Now this is the way in which he has attacked Pelagicus. It is in all respects the opposite. Now Church – historically – I can now tell you that this never was completely accepted by the Church. Of course Augustine was considered to be the greatest of the Church teachers, but he was not fully accepted. Pelagianism was rejected and even semi-Pelagianism, which crept up a hundred years later, was rejected. But the rejection didn’t change the fact that it crept into the Church. Some historians who like additional Greek words have called it crypto-semi-Pelagianism, hidden, underground, spying, so to speak going into the Church half-officially, half-unofficially. And you cannot deny that especially in the Augustinian school, in the later Franciscans, we have semi-Pelagianism very much. No one would repeat Pelagicus in the official Church: that was out of the question. But half-Pelagianism, taking away the irrestability of grace, the necessity that we work in order to keep grace, and things like that; or restriction in terms of predestination and salvation- all this crept into the Church and made the doctrine of Augustine educationally possible. I talked about this before, and this is always a problem: you cannot have such a doctrine if you at the same time are an institution of education; and the only institution of education for a thousand years was the Christian Church. In such a situation you must appeal to the free will of those who are educated, and such an extreme doctrine cannot be presented in a direct way to most people. So the ultimate tragic element did not get lost, but it kept down to a certain extent for the sake of the educational element. This was the situation when the Reformers came in. When they came, the tragic element was reduced almost to nothing, by something else, namely, the educational, ethical, and ascetic element, and the Church lived in these things all the time. The churches are usually, with some exceptions, suspicious, very suspicious, of any doctrine of predestination – at least the Catholic church was.. ..because that makes the ultimate religion to God independent of the Church, or at least it tends to do so, and actually very often did.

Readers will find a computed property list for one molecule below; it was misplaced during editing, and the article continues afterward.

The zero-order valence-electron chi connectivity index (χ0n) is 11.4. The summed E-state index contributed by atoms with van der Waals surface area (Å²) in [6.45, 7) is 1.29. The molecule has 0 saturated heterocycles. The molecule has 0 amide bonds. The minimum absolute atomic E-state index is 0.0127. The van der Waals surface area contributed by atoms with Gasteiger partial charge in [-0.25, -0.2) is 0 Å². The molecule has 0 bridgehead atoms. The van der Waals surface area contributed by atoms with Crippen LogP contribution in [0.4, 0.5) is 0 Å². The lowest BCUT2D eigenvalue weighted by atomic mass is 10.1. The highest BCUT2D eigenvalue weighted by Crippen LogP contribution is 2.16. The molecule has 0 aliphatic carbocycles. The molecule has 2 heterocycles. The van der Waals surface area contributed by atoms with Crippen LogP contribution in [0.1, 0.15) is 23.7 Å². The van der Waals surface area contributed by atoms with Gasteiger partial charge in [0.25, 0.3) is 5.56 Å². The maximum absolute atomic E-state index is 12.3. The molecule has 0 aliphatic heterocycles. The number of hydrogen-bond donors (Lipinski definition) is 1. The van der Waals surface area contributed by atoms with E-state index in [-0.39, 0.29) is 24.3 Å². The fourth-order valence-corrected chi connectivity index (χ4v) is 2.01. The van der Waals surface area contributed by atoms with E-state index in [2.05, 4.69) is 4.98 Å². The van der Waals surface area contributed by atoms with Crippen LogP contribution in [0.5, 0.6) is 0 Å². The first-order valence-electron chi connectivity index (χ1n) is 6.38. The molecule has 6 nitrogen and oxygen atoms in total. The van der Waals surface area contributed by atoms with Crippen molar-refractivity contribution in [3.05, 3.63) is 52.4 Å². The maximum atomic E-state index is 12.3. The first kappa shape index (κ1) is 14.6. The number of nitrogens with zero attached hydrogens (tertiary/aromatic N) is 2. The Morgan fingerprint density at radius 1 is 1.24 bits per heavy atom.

So we have here one of those tensions of which I spoke, in connection with Origen and other theologians, he tension between the ultimate theological, and the pre- ultimate, preliminary, educational point of view. And this is the tension you will experience in every hour of religious instruction – you always have these two elements: you will have it in counseling, you will have it in preaching. And the great struggle between Augustine and Pelagicus is perhaps the classical example of the problem in the Christian Church.

Paul Tillich, A History Of Christian Thought – Table of Contents